percent. Other taxes include a value-added tax (VAT) and
a regional property tax. In the most recent year, overall tax
revenue as a percentage of GDP was 34.1 percent.

GOVERNMENT SPENDING: 65.1

1.4

In the most recent year, total government expenditures,
including consumption and transfer payments, increased
slightly to 34.1 percent of GDP. The state maintains a strong
presence in such key sectors as energy and mining. Public
debt is at 11 percent of GDP.

MONETARY FREEDOM: 63.1

+ 0.5

Inflation has been high, averaging 12 percent between
2007 and 2009. Inflationary pressures dropped in 2010, but
higher food prices due to problems in the agricultural sector
remain a factor. The government influences prices through
regulation, extensive subsidies, and numerous state-owned
enterprises and utilities. Fifteen points were deducted from
Russia’s monetary freedom score to account for measures
that distort domestic prices.

INVESTMENT FREEDOM: 25

no change

Russian law provides national treatment for foreign inves-
tors, but there are several exceptions. In many industries,
the level of foreign ownership is capped or prohibited. In
2008, the government introduced a list of 42 “strategic” sec-
tors in which purchases of controlling interests by foreign
investors must be pre-approved by the government. Other
deterrents to investment include inconsistent and burden-
some government regulation, unreliable contract enforce-
ment, inadequate infrastructure and financial capacity, and
corruption. Residents and non-residents may hold foreign
exchange accounts, subject to restrictions. Capital pay-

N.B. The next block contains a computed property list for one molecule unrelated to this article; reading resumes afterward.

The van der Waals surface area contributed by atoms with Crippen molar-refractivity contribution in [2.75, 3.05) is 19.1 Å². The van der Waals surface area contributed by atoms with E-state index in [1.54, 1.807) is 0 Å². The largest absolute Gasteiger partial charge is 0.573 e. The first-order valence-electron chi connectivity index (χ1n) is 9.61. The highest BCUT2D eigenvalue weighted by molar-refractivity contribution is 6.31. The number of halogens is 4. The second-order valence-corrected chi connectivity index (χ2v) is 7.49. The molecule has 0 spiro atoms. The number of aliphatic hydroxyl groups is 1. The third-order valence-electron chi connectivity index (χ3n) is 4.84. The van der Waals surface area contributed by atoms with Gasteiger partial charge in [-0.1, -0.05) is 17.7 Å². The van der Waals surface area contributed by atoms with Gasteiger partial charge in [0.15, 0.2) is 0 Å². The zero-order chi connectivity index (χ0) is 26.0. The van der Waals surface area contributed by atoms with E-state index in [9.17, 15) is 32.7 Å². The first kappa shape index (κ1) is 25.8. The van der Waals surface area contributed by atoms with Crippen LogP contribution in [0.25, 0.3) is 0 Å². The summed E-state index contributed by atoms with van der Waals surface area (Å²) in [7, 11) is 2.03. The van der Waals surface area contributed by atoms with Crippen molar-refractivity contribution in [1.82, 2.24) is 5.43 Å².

ments and transfers are also subject to restrictions. Foreign

ownership of non-agricultural land that is not located near
international borders is permitted.

FINANCIAL FREEDOM: 40

no change

Russia’s small, undeveloped financial sector remains vul-
nerable to heavy government influence. State-owned banks
dominate the banking sector and account for over one-
third of total assets. Bank supervision and trans parency
are insufficient, although regulation was improved in 2006.
The more than 1,000 licensed and registered banks are
generally small and undercapitalized, but consolida tion is
underway. Capital markets are relatively small but grow-
ing and are dominated by energy companies. The global
financial turmoil provided an impetus for bank consolida-
tion. More than 60 banks were eliminated, but the govern-
ment prevented the closure of large lenders. Tighter capital
requirements were established in 2010. The government
has channeled large amounts of state funds to prop up fail-
ing financial institutions.

PROPERTY RIGHTS: 25

no change

Protection of private property is weak. The judicial system
is unpredictable, corrupt, and unable to handle technically
sophisticated cases. Contracts are difficult to enforce, and
an ancient antipathy to them continues to impede Russia’s
integration into the West. Mortgage lending remains a nov-
elty. Violations of intellectual property rights continue to
be a serious problem.

FREEDOM FROM CORRUPTION: 22

+ 1.0

Corruption is perceived as pervasive. Russia ranks 146th
out of 180 countries in Transparency International’s Cor-
ruption Perceptions Index for 2009. Corruption is ram-
pant, both in the number of instances and in the size of
bribes sought. Neither President Medvedev’s Council for
the Fight Against Corruption, which was established in
the spring of 2008, nor the anti-corruption legislation of
December 2008 has been effective in reducing corruption.
In PricewaterhouseCoopers’ 2009 Global Economic Crime
Survey, Russia was in last place with 71 percent of respon-
dents having reported experiencing economic crime, of
which bribery and corruption were a major component.

LABOR FREEDOM: 62.9

+ 3.3

Russia’s complicated and outmoded labor code continues
to limit employment and productivity growth. The non-
salary cost of employing a worker is high, and dismiss-
ing an employee is difficult. Regulations on the number of
work hours are rigid.

345

How Do We Measure Economic Freedom?

See page 447 for an explanation of the methodology
or visit the Index Web site at heritage.org/index.

2009 data unless otherwise noted.
Data compiled as of September 2010.